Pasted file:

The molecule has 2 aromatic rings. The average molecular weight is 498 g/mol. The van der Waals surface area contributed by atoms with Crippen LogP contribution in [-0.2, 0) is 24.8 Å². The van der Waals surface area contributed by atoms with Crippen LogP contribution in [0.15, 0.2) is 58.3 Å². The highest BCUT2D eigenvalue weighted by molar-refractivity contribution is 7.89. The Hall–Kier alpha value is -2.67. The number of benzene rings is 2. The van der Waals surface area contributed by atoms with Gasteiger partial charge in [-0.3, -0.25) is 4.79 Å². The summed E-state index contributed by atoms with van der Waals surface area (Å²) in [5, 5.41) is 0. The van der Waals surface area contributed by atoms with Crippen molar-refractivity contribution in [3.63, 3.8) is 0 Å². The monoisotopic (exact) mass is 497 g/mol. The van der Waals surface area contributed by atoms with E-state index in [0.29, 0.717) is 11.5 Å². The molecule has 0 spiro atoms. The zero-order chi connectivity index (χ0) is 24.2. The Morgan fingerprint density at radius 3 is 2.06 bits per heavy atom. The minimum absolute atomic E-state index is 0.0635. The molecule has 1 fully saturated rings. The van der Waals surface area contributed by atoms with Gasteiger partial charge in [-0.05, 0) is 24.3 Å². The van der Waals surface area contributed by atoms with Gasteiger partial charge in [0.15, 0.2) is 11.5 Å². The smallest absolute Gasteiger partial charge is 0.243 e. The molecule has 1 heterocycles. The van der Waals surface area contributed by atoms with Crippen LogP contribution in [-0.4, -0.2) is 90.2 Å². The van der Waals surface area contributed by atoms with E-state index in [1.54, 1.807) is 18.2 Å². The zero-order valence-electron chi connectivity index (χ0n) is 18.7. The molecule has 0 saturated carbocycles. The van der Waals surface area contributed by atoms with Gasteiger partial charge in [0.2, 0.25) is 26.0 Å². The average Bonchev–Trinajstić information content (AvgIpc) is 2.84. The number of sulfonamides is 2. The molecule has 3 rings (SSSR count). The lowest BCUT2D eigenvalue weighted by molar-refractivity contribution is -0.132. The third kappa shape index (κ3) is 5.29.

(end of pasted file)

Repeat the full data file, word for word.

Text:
The molecule has 2 aromatic rings. The average molecular weight is 498 g/mol. The van der Waals surface area contributed by atoms with Crippen LogP contribution in [-0.2, 0) is 24.8 Å². The van der Waals surface area contributed by atoms with Crippen LogP contribution in [0.15, 0.2) is 58.3 Å². The highest BCUT2D eigenvalue weighted by molar-refractivity contribution is 7.89. The Hall–Kier alpha value is -2.67. The number of benzene rings is 2. The van der Waals surface area contributed by atoms with Gasteiger partial charge in [-0.3, -0.25) is 4.79 Å². The summed E-state index contributed by atoms with van der Waals surface area (Å²) in [5, 5.41) is 0. The van der Waals surface area contributed by atoms with Crippen molar-refractivity contribution in [3.63, 3.8) is 0 Å². The monoisotopic (exact) mass is 497 g/mol. The van der Waals surface area contributed by atoms with E-state index in [0.29, 0.717) is 11.5 Å². The molecule has 0 spiro atoms. The zero-order chi connectivity index (χ0) is 24.2. The Morgan fingerprint density at radius 3 is 2.06 bits per heavy atom. The minimum absolute atomic E-state index is 0.0635. The molecule has 1 fully saturated rings. The van der Waals surface area contributed by atoms with Gasteiger partial charge in [-0.05, 0) is 24.3 Å². The van der Waals surface area contributed by atoms with Gasteiger partial charge in [0.15, 0.2) is 11.5 Å². The smallest absolute Gasteiger partial charge is 0.243 e. The molecule has 1 heterocycles. The van der Waals surface area contributed by atoms with Crippen LogP contribution in [-0.4, -0.2) is 90.2 Å². The van der Waals surface area contributed by atoms with E-state index in [1.54, 1.807) is 18.2 Å². The zero-order valence-electron chi connectivity index (χ0n) is 18.7. The molecule has 0 saturated carbocycles. The van der Waals surface area contributed by atoms with Gasteiger partial charge in [0.2, 0.25) is 26.0 Å². The average Bonchev–Trinajstić information content (AvgIpc) is 2.84. The number of sulfonamides is 2. The molecule has 3 rings (SSSR count). The lowest BCUT2D eigenvalue weighted by molar-refractivity contribution is -0.132. The third kappa shape index (κ3) is 5.29.